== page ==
McMaster University receives $5 million for study on vaccines in long-term care

Hamilton’s McMaster University is once again leading the pack in terms of research and innovation, receiving a $5 million grant to conduct research on vaccination against COVID-19 in long-term care settings.

This research – funded by the federal government’s COVID-19 Immunity Task Force – marks one of the largest single studies focusing on Canada’s long-term care homes, with the goal of investigating how well vaccination works in long-term care residents.

The year-long study is occurring in partnership with Schlegel Villages, St. Joseph’s Health System, and Health Sciences North Research Institute, and will involve over 2,000 participating residents, staff, and visitors in the long-term care system.

Part of the study’s focus will also be on determining which features of long-term care homes might be associated with outbreaks, and whether or not future outbreaks are likely in homes with previous infections.

“We aim to determine how well vaccination works in residents of long-term care homes and discover whether a resident’s previous exposure to the virus or immune system response can protect them or make them vulnerable to further infection,” says Andrew Costa, associate professor of health research methods, evidence, and impact at McMaster.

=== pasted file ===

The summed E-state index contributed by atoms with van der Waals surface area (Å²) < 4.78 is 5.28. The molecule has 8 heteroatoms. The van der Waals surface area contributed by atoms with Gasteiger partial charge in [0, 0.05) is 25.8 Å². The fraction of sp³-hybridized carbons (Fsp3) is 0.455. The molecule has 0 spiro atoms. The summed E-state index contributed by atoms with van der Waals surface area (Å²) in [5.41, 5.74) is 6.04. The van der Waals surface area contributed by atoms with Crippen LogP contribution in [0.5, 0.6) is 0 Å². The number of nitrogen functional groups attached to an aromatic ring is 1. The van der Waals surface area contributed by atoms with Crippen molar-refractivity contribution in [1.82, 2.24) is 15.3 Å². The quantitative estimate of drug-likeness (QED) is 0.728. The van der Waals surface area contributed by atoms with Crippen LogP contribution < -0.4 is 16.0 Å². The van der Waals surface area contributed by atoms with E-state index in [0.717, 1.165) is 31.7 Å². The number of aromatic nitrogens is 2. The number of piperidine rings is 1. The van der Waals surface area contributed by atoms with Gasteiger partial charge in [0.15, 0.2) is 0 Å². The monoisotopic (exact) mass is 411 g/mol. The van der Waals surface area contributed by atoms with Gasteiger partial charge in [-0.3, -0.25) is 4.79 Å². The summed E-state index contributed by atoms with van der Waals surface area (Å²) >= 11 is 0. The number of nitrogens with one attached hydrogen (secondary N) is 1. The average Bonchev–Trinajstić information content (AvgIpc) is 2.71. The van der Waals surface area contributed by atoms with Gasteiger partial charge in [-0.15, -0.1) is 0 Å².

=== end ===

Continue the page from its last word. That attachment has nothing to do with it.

The study is certainly a vital one. Some of the COVID-19 pandemic’s most devastating impacts have occurred within long-term care settings, with numerous homes in Hamilton reckoning with massive outbreaks of the virus.

One of the most notable is Grace Villa, the Hamilton Mountain-based long-term care home that became national news as the city’s largest COVID-19 outbreak, with over 230 confirmed cases of the virus and 44 outbreak-related deaths.

Read more about the study on the McMaster website

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